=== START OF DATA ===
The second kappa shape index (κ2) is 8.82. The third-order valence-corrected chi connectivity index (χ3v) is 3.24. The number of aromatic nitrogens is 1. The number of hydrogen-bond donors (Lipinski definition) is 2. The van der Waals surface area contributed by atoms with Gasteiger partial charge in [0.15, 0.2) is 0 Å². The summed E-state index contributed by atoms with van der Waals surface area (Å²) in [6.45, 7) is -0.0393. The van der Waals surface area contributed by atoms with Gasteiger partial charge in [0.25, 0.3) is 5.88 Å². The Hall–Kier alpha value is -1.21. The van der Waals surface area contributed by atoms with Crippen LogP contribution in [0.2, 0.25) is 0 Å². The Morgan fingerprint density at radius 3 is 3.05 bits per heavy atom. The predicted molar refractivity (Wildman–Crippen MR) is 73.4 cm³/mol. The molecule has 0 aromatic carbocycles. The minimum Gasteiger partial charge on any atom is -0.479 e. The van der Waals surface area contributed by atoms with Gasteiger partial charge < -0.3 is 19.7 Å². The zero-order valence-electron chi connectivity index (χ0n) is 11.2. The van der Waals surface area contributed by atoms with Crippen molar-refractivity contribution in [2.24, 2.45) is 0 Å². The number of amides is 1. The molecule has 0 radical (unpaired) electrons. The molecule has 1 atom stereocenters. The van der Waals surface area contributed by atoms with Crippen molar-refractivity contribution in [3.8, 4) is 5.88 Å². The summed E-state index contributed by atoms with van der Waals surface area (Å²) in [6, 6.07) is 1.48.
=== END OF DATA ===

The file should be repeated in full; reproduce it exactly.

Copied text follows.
The second kappa shape index (κ2) is 8.82. The third-order valence-corrected chi connectivity index (χ3v) is 3.24. The number of aromatic nitrogens is 1. The number of hydrogen-bond donors (Lipinski definition) is 2. The van der Waals surface area contributed by atoms with Gasteiger partial charge in [0.15, 0.2) is 0 Å². The summed E-state index contributed by atoms with van der Waals surface area (Å²) in [6.45, 7) is -0.0393. The van der Waals surface area contributed by atoms with Gasteiger partial charge in [0.25, 0.3) is 5.88 Å². The Hall–Kier alpha value is -1.21. The van der Waals surface area contributed by atoms with Crippen LogP contribution in [0.2, 0.25) is 0 Å². The Morgan fingerprint density at radius 3 is 3.05 bits per heavy atom. The predicted molar refractivity (Wildman–Crippen MR) is 73.4 cm³/mol. The molecule has 0 aromatic carbocycles. The minimum Gasteiger partial charge on any atom is -0.479 e. The van der Waals surface area contributed by atoms with Gasteiger partial charge < -0.3 is 19.7 Å². The zero-order valence-electron chi connectivity index (χ0n) is 11.2. The van der Waals surface area contributed by atoms with Crippen molar-refractivity contribution in [2.24, 2.45) is 0 Å². The number of amides is 1. The molecule has 0 radical (unpaired) electrons. The molecule has 1 atom stereocenters. The van der Waals surface area contributed by atoms with Crippen molar-refractivity contribution in [3.8, 4) is 5.88 Å². The summed E-state index contributed by atoms with van der Waals surface area (Å²) in [6, 6.07) is 1.48.